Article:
Yesterday in church we spent some time talking about living a balanced life. It was a timely lesson, since I feel like I’ve been in a dead sprint for the last few weeks. I’ve been working on the Advice for Beginners book, and then putting together the Indiegogo campaign that I started on it (here’s the link, if you missed it), and trying to finish Blood and Ebony (ugh, STILL trying) while outlining my April Camp NaNoWriMo project. All of this on top of my increasingly ignored personal life. (Shocking, right? Jill has a personal life? Not anymore!)
But that isn’t healthy. Staying up until two in the morning several nights in a row isn’t healthy. Skipping meals so I can keep working on a scene isn’t healthy. Ignoring my children because I need to format some files (that I ultimately ended up redoing anyway) isn’t healthy. Getting irritated with my family because they want to spend time with me isn’t healthy. Basically, living the way I have for the last few weeks isn’t healthy.
Beyond being unhealthy, it’s also ineffective and kills creativity. It makes me a poorer writer and a poorer person. And I just get angry. Nobody enjoys being an angry person, or being around one.
So what’s a neurotic writer with too many projects and not enough time to do? Prioritize and cut back.
Prioritizing means assessing what’s most important and putting it at the top of the to-do list. Preparing meals (aka keeping children alive)? Pretty high on the list. Watching a SciShow episode about starvation? That can probably take a back seat. It won’t always be clear cut, but assigning tasks a relative importance can help you see what has to be done, and what can be put off for another few days.
Cutting back means recognizing your limitations and culling your project list accordingly. Those things that can be put off? Put them off. (This is probably why my laundry pile is as large as it is.) Take care of the vital things first and allow yourself to slide on the things that don’t matter quite so much. Work more efficiently, doubling up tasks that can happen together. (Can you brainstorm setting ideas while washing the dishes? You are fantastic.) And if there simply isn’t time? Simply don’t do it.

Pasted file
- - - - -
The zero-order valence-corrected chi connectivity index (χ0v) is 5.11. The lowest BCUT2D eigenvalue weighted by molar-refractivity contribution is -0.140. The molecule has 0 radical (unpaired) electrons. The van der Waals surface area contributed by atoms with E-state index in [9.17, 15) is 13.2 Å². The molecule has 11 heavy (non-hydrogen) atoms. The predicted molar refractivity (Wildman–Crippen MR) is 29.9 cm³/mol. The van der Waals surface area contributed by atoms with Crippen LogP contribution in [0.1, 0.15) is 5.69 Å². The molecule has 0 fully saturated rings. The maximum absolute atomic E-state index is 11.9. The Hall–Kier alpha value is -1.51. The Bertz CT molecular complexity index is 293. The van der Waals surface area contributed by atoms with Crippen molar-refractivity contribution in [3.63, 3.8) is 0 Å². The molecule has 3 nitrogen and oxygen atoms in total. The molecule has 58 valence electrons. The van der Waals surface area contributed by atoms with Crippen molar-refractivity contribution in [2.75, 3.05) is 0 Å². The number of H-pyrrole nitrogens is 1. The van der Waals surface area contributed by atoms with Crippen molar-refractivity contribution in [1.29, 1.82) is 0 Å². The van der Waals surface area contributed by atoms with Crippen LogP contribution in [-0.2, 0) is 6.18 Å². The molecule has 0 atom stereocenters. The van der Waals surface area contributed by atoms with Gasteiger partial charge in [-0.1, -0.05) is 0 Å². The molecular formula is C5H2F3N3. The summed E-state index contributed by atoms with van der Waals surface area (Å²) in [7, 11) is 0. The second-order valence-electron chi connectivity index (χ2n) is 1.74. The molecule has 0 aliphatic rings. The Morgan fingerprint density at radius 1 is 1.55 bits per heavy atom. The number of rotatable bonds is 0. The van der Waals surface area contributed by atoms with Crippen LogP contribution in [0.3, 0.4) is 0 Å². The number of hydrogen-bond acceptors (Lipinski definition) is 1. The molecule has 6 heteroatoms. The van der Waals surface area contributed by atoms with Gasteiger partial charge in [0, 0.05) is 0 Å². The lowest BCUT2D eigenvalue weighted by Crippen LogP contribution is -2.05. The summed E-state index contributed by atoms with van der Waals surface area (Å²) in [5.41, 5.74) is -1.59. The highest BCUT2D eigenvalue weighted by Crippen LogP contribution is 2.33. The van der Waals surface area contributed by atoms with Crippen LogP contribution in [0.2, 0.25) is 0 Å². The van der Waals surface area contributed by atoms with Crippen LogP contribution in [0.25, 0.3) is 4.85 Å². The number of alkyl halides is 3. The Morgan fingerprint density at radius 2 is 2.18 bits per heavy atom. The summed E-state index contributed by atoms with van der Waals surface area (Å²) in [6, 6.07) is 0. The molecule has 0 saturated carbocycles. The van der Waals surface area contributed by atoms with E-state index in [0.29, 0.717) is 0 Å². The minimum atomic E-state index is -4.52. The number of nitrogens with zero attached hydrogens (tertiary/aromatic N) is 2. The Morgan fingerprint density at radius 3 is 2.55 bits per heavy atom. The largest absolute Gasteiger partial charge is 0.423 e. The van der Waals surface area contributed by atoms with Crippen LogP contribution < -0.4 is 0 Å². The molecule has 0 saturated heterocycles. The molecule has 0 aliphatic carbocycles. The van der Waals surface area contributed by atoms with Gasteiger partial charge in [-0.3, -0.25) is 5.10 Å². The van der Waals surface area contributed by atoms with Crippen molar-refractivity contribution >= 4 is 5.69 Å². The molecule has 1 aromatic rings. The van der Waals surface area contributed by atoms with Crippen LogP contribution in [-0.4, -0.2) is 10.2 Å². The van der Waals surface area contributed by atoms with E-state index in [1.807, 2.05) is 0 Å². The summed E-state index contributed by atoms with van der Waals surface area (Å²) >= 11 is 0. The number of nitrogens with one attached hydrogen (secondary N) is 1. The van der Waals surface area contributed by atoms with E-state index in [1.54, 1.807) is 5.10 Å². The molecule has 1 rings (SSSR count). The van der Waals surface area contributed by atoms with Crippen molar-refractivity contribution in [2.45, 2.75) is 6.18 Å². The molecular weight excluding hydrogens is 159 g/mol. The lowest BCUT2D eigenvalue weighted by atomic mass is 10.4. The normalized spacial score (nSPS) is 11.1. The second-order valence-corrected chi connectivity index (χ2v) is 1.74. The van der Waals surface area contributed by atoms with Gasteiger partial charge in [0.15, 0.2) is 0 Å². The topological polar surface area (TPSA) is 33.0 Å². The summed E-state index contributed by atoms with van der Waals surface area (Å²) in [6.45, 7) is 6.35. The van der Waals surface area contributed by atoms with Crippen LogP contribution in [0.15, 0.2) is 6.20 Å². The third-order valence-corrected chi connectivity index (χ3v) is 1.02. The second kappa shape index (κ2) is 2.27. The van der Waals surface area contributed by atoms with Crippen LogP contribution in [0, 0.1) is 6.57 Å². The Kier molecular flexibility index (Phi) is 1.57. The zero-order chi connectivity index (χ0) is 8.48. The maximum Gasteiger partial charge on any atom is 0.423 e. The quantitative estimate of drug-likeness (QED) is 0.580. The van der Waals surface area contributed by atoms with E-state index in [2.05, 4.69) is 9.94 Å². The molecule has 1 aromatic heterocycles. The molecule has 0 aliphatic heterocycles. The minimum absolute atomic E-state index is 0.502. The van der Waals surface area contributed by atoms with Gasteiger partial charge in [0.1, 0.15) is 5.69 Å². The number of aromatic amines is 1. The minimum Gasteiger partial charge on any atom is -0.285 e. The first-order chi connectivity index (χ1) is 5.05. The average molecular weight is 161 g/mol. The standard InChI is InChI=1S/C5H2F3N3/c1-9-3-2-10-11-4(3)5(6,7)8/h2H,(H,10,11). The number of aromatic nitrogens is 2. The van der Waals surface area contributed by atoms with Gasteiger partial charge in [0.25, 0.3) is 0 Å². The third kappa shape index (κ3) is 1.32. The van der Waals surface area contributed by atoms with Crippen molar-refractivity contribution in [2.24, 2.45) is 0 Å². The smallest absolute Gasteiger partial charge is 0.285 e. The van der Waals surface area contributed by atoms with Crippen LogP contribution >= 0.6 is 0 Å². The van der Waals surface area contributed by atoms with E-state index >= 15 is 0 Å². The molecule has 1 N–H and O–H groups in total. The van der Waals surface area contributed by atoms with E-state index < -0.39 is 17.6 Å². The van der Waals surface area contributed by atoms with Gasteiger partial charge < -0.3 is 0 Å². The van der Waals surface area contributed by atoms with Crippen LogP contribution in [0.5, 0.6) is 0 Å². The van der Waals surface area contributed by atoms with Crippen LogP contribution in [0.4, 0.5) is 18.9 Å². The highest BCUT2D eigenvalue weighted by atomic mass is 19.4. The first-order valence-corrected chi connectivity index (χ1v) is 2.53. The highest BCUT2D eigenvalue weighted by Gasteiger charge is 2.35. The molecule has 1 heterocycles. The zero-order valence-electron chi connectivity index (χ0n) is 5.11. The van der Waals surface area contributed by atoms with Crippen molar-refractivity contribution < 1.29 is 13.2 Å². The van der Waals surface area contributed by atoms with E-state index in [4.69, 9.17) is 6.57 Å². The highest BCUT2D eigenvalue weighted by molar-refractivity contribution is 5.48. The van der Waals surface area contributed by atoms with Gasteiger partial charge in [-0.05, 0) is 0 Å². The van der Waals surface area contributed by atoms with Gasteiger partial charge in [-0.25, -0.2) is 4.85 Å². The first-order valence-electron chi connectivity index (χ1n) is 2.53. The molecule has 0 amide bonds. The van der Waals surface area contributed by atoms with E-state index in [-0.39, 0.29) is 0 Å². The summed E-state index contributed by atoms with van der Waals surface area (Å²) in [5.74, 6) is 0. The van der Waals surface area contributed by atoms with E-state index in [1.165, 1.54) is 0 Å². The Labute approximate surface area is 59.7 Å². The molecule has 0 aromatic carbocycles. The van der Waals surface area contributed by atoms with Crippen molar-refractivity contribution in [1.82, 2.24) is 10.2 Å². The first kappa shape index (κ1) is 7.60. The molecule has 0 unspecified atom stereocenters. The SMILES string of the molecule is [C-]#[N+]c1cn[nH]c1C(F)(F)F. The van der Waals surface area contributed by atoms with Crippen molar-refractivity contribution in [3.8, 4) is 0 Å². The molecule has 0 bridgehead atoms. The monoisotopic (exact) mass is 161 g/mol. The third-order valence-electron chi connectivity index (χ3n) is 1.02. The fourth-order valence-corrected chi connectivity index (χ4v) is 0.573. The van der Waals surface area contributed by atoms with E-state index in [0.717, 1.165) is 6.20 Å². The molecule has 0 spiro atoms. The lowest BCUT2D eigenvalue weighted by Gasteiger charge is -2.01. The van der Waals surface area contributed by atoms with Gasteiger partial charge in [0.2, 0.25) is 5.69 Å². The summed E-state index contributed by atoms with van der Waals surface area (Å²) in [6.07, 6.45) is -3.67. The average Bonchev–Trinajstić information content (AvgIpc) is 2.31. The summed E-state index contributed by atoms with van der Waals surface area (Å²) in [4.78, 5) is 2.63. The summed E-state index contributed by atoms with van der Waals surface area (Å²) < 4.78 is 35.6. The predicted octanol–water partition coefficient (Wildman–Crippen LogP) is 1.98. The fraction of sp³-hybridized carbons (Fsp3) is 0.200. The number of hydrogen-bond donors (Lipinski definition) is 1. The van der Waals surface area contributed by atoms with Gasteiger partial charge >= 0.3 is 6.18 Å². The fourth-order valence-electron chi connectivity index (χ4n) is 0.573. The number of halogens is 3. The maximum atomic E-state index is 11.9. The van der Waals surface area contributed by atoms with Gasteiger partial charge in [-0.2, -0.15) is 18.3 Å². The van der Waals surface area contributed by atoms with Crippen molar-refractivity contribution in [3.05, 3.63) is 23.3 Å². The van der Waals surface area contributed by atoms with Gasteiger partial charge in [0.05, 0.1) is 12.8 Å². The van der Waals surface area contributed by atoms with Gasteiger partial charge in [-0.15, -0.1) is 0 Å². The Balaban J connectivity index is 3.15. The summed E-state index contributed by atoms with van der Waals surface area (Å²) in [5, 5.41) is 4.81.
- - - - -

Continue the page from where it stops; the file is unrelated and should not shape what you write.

Sometimes we get so wrapped up in what we should be doing that we forget to look at it through the lens of what we can be doing. Often, there just isn’t enough time for everything on the list, and that’s okay. The funny thing about to-do lists is that they’re never finished. It’s not like a graduation and now you’re done and you have a fancy piece of cardstock to show interviewers. Even if you check everything off today, there will be another list tomorrow. Sprinting out the gate is no way to win a marathon. Learn your pace and don’t go above it (save for emergencies).
A final note: One thing to not scratch out too ferociously? Leisure. Take a little time to do something just for fun every now and then, even if it means another supposedly more important thing gets set aside until tomorrow. If you never take time to recharge your batteries, you end up with dead batteries.
Happy writing! And don’t forget to support the Advice for Beginners campaign! Parents need a chuckle, too.